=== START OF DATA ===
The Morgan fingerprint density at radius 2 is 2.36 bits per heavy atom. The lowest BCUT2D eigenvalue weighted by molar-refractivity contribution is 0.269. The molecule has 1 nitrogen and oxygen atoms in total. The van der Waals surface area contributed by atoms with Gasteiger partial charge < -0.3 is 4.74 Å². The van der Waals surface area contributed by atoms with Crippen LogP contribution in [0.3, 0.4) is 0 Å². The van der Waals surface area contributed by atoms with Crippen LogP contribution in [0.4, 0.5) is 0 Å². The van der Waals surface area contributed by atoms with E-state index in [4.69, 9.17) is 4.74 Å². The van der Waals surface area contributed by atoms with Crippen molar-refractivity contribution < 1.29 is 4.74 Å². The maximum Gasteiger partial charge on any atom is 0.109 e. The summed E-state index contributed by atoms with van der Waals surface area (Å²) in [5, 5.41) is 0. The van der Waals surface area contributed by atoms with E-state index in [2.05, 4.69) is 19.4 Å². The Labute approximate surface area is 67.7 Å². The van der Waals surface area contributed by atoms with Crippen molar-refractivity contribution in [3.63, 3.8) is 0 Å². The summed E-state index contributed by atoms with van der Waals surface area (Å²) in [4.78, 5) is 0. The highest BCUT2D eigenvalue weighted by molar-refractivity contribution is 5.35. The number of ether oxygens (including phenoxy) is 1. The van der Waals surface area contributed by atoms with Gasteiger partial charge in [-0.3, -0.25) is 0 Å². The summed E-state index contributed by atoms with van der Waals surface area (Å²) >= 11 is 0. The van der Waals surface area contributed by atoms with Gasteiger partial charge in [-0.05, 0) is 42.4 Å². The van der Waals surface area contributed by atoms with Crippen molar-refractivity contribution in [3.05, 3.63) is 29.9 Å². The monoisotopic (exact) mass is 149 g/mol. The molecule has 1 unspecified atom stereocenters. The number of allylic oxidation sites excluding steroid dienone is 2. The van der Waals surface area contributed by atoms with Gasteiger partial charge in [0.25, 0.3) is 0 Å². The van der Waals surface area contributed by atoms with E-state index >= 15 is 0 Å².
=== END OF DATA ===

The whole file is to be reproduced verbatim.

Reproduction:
The Morgan fingerprint density at radius 2 is 2.36 bits per heavy atom. The lowest BCUT2D eigenvalue weighted by molar-refractivity contribution is 0.269. The molecule has 1 nitrogen and oxygen atoms in total. The van der Waals surface area contributed by atoms with Gasteiger partial charge < -0.3 is 4.74 Å². The van der Waals surface area contributed by atoms with Crippen LogP contribution in [0.3, 0.4) is 0 Å². The van der Waals surface area contributed by atoms with Crippen LogP contribution in [0.4, 0.5) is 0 Å². The van der Waals surface area contributed by atoms with E-state index in [4.69, 9.17) is 4.74 Å². The van der Waals surface area contributed by atoms with Crippen molar-refractivity contribution < 1.29 is 4.74 Å². The maximum Gasteiger partial charge on any atom is 0.109 e. The summed E-state index contributed by atoms with van der Waals surface area (Å²) in [5, 5.41) is 0. The van der Waals surface area contributed by atoms with E-state index in [2.05, 4.69) is 19.4 Å². The Labute approximate surface area is 67.7 Å². The van der Waals surface area contributed by atoms with Crippen molar-refractivity contribution in [3.63, 3.8) is 0 Å². The summed E-state index contributed by atoms with van der Waals surface area (Å²) in [4.78, 5) is 0. The highest BCUT2D eigenvalue weighted by molar-refractivity contribution is 5.35. The number of ether oxygens (including phenoxy) is 1. The van der Waals surface area contributed by atoms with Gasteiger partial charge in [-0.3, -0.25) is 0 Å². The summed E-state index contributed by atoms with van der Waals surface area (Å²) >= 11 is 0. The van der Waals surface area contributed by atoms with Gasteiger partial charge in [-0.05, 0) is 42.4 Å². The van der Waals surface area contributed by atoms with Crippen molar-refractivity contribution in [3.05, 3.63) is 29.9 Å². The monoisotopic (exact) mass is 149 g/mol. The molecule has 1 unspecified atom stereocenters. The number of allylic oxidation sites excluding steroid dienone is 2. The van der Waals surface area contributed by atoms with Gasteiger partial charge in [0.25, 0.3) is 0 Å². The van der Waals surface area contributed by atoms with E-state index >= 15 is 0 Å².